1/4 cup (60 mL) chopped fresh parsley

Sprinkle shanks lightly with salt and pepper; coat all over with flour. In a large ovenproof casserole or Dutch oven, heat half the oil over medium-high heat. In batches, brown shanks all over, adding more oil as needed and removing browned shanks to a plate.

Stir in any remaining flour, garlic, thyme and rosemary; cook over medium heat for 1 minute, stirring. Remove pan from heat and gradually stir in beer; return to heat and bring to boil, stirring and scraping up any brown bits from bottom of pan. Cover pan and boil mixture, stirring often, until syrupy, about 5 minutes. Stir in 2 cups (500 mL) stock. Return shanks and any juices to the pan. Bring to boil, then cover tightly.

Bake in a 350°F (180°C) oven until lamb is very tender, about 2-1/2 hours, stirring occasionally.

Meanwhile, in a deep skillet, melt butter and sugar over medium heat; stir in onions, carrots, parsnips and rutabaga until well coated. Sprinkle with salt and pepper. Add remaining stock and bring to boil.

Bake, uncovered and stirring occasionally, at 350°F (180°C) until vegetables are tender but not mushy, about 1 hour and 15 minutes. Stir into cooked shanks. (Stew can be cooled, covered and refrigerated for up to 2 days. To serve, remove any fat from top, bring to room temperature for 30 minutes and reheat slowly on stovetop, stirring often; or place in a 350°F (180°C) oven, covered, for about 30 minutes or until bubbly.)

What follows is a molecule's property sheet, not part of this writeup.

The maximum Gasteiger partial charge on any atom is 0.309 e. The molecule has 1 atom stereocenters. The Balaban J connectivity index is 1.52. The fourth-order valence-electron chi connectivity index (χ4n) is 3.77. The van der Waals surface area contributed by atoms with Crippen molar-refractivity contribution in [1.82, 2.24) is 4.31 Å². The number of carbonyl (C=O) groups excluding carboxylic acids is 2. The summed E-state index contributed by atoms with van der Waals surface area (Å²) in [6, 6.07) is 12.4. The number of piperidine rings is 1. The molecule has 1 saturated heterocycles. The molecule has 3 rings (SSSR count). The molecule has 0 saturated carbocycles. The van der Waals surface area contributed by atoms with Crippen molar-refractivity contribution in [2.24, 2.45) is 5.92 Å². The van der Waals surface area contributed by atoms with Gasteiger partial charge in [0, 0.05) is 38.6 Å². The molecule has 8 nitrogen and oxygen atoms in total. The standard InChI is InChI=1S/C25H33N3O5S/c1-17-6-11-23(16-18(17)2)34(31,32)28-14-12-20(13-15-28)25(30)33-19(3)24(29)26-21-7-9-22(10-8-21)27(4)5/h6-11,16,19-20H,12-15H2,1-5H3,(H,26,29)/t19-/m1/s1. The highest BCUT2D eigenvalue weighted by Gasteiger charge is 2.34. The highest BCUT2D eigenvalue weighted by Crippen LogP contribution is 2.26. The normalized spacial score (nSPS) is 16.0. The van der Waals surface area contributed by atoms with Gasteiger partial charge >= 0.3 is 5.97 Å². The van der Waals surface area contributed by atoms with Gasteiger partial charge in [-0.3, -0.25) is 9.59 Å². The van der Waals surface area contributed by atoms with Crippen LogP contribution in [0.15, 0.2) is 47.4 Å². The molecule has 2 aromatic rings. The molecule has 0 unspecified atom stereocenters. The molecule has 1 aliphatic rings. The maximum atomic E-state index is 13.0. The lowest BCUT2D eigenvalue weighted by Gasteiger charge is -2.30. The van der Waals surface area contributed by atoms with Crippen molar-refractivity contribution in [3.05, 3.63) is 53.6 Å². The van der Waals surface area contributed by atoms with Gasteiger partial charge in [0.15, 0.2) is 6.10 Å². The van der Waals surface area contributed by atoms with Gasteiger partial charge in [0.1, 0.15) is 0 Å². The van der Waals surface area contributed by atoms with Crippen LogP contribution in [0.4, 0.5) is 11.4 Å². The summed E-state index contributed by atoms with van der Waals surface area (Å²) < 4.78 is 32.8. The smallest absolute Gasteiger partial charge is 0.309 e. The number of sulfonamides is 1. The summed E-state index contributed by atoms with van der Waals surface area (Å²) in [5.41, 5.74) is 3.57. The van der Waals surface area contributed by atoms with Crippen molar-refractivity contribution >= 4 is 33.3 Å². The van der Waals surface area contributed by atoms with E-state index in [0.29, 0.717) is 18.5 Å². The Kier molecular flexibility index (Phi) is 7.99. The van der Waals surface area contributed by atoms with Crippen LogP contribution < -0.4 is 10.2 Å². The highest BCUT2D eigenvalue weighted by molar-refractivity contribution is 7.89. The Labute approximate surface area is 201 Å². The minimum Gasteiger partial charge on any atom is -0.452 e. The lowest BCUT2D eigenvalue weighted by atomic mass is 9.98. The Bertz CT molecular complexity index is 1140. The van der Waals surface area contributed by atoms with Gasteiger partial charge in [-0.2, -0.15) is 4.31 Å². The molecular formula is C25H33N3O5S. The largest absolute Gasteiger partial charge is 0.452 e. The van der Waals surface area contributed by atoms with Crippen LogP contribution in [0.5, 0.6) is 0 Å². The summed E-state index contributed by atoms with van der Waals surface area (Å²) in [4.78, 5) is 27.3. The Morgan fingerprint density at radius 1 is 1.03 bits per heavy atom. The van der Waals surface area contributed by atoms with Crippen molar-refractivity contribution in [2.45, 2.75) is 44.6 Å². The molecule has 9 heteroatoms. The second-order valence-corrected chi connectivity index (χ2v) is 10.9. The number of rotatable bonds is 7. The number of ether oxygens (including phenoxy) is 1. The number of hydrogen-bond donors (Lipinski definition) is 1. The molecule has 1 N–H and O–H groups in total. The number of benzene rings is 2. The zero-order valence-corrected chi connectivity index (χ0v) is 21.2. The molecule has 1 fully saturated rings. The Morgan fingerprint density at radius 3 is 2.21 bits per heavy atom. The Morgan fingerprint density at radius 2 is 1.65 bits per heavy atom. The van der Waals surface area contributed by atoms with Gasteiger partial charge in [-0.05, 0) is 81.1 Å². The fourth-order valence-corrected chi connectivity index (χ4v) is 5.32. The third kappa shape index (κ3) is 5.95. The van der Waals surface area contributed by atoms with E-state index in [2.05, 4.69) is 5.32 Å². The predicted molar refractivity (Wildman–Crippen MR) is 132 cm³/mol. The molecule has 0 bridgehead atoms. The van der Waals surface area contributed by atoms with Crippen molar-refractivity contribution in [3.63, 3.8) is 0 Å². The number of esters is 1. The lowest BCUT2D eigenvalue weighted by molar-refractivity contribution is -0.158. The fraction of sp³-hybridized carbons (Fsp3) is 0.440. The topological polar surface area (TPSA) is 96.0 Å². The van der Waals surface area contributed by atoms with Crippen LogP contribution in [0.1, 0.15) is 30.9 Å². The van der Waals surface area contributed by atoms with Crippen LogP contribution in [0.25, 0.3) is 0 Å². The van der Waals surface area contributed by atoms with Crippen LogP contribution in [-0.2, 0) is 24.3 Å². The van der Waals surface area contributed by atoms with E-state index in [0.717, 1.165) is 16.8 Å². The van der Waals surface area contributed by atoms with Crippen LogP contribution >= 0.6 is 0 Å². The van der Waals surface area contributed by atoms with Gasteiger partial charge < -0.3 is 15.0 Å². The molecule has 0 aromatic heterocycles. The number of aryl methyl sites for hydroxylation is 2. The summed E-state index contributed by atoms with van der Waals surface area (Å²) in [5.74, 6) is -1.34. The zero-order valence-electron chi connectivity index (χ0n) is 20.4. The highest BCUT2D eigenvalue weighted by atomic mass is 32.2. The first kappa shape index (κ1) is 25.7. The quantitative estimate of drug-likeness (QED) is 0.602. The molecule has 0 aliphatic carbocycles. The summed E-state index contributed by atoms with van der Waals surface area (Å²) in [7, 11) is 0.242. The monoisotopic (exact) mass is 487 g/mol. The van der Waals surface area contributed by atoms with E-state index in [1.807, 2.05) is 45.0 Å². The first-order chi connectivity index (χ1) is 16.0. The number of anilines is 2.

Reheat if necessary, after you remove fat from top. Just before serving, sprinkle with parsley.

Potato Bread
(Makes 8 servings)

2 cups (500 mL) warm mashed cooked potatoes (about 3 potatoes)
1/4 cup (60 mL) butter, melted
3/4 teaspoon (4 mL) salt, preferably Kosher or sea
1 cup (250 mL) all-purpose flour

Place potatoes in a large bowl and mix in melted butter and salt; mix in enough flour to make pliable dough, lightly kneading in remaining. (The less flour you use, the lighter the bread.) Divide dough into 4 portions. Turn out onto lightly floured surface and roll into four 1/2-inch (1 cm) thick circles. Cut each into 4 triangles.

Bake on hot lightly greased griddle or skillet until lightly browned on both sides, about 5 minutes, turning once.

Curragh Custard
(Makes 6 servings)

8 egg yolks
3 tablespoons (45 mL) sugar
1/2 cup (125 mL) sweet sherry or Marsala

In top of a double boiler, place egg yolks. Add sugar. Beat with a whisk until light lemon-colored and well blended. Add sherry and whisk again until blended.

Cook egg yolk mixture over boiling water until it begins to thicken, whisking constantly. Do not allow to boil; remove from heat if mixture starts to bubble.

Cool, then cover and refrigerate.

Serve chilled in pretty sherbet or parfait glasses.

Irish Coffee
(Makes 6 servings)

2 tbsp (30 mL) sugar
6 tbsp (90 mL) Irish whiskey
Strong hot black coffee
Whipped cream

Into each of 6 tall warmed mugs, place 1 teaspoon (5 mL) sugar and 1 tablespoon (15 mL) Irish whiskey. Add coffee to almost fill mugs. Stir to dissolve sugar. Top with whipped cream.

chocolate-pancakes

 Instead of celebrating Valentine’s Day with an expensive dinner at a fancy restaurant, consider serving up a decadent breakfast or brunch for your special someone. Starting the day with Triple Chocolate Pancakes is sure to send out love vibes! After all, who doesn’t love chocolate? And chocolate for breakfast? On Valentine’s Day? But of course!